In this landscape, collective awareness raising and community support are vital to help advance knowledge, care, and survivorship worldwide.

A collage of 8 small photos, showing buildings and people doing various activities, all bathed in green, pink, blue or purple light. Along the bottom, a banner reads "RARE DISEASE DAY GLOBAL CHAIN OF LIGHTS" and “hashtag LIGHT UP FOR RARE", written in blue, green and pink. The event logo features handprints in the three colours, overlapping to form a fan around a white silhouette of a person from waist-up, and additional colours where they overlap.

Rare Disease Day – A Global Call to Action

Rare Disease Day, marked on February 28 or 29 each year, is a global movement shining a light on the myriad rare diseases like retinoblastoma that impact 300 million individuals and their families around the world.  This day rallies support from diagnosed people, their relatives and supporters, healthcare professionals, scientists, policymakers, and the public.

Events and collective actions emphasize the importance of rare diseases in the global health agenda, advocating for better resources, research, and policies to support everyone affected.  For all who care about retinoblastoma, Rare Disease Day is a particular opportunity to:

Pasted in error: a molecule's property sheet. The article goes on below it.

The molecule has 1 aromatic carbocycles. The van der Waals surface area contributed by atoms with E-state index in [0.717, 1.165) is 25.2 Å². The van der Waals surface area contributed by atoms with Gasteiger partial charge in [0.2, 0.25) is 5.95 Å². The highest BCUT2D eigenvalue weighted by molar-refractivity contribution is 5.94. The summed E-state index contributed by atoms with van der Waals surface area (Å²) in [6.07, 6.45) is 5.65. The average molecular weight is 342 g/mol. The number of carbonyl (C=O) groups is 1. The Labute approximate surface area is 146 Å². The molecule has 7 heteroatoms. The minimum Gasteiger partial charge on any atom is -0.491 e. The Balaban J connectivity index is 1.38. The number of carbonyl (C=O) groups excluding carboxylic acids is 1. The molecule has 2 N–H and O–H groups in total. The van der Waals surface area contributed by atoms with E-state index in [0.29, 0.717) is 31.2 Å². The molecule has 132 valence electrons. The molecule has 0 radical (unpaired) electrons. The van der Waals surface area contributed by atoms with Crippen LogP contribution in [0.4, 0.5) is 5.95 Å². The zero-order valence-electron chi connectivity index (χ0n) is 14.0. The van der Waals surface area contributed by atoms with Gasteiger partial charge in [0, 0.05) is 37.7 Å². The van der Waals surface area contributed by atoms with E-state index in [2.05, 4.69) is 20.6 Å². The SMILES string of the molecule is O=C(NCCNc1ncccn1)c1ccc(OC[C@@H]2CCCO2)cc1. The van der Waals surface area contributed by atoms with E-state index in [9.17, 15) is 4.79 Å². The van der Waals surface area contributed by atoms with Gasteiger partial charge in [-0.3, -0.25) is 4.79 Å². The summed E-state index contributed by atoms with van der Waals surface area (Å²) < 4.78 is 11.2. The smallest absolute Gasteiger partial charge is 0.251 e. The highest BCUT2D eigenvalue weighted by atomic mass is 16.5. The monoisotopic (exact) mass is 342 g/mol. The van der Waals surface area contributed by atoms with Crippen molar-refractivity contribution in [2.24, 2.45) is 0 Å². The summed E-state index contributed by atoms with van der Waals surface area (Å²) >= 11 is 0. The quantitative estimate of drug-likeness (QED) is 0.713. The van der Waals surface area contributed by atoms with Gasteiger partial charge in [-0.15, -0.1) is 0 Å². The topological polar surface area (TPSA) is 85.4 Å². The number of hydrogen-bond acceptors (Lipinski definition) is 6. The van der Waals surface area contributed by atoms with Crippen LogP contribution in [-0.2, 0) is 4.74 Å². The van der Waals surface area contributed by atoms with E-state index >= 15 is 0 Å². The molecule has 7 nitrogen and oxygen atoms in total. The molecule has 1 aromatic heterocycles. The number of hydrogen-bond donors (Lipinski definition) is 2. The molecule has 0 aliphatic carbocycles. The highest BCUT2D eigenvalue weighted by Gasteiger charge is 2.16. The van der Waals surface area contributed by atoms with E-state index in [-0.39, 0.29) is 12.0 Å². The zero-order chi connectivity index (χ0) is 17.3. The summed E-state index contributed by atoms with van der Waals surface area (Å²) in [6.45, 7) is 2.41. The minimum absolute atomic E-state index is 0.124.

• Highlight the signs and potential for early diagnosis.
  • Raise awareness of how living with the rarity of Rb affects our lives.
  • Strengthen our small community united in hope and action.

Light Up for Rare in the Global Chain of Light

Glow bright on the evening of February 29, and help form a Global Chain of Light for everyone living with a rare disease like retinoblastoma.

Everyone can participate in this simple show of solidarity on Rare Disease Day.  The campaign invites you to decorate and light up your home, your community, or yourself with the Rare Disease Day colours (green, pink, blue, maroon, purple) at 7 PM your local time on 29 February.

You can express your support in endless ways with garlands, candles, disco lamps, colourful decorations, social media filters, and more.  Decorate yourself too with vibrant clothes, accessories, make up, and perhaps even face paint!  Let your creativity shine.  Display a Rare Disease Day poster in your window in the days before February 29 to help explain your decorations and the event.

Take a photo or video of yourself with your vibrant show of support, and share it on social media to magnify the message.  Use the hashtags #RareDiseaseDay, #LightUpForRare, #ShareYourColours, and #WECHope, and official campaign ”Global Chain of Light” filtersLink to our website, or tag in our social media to help build more awareness!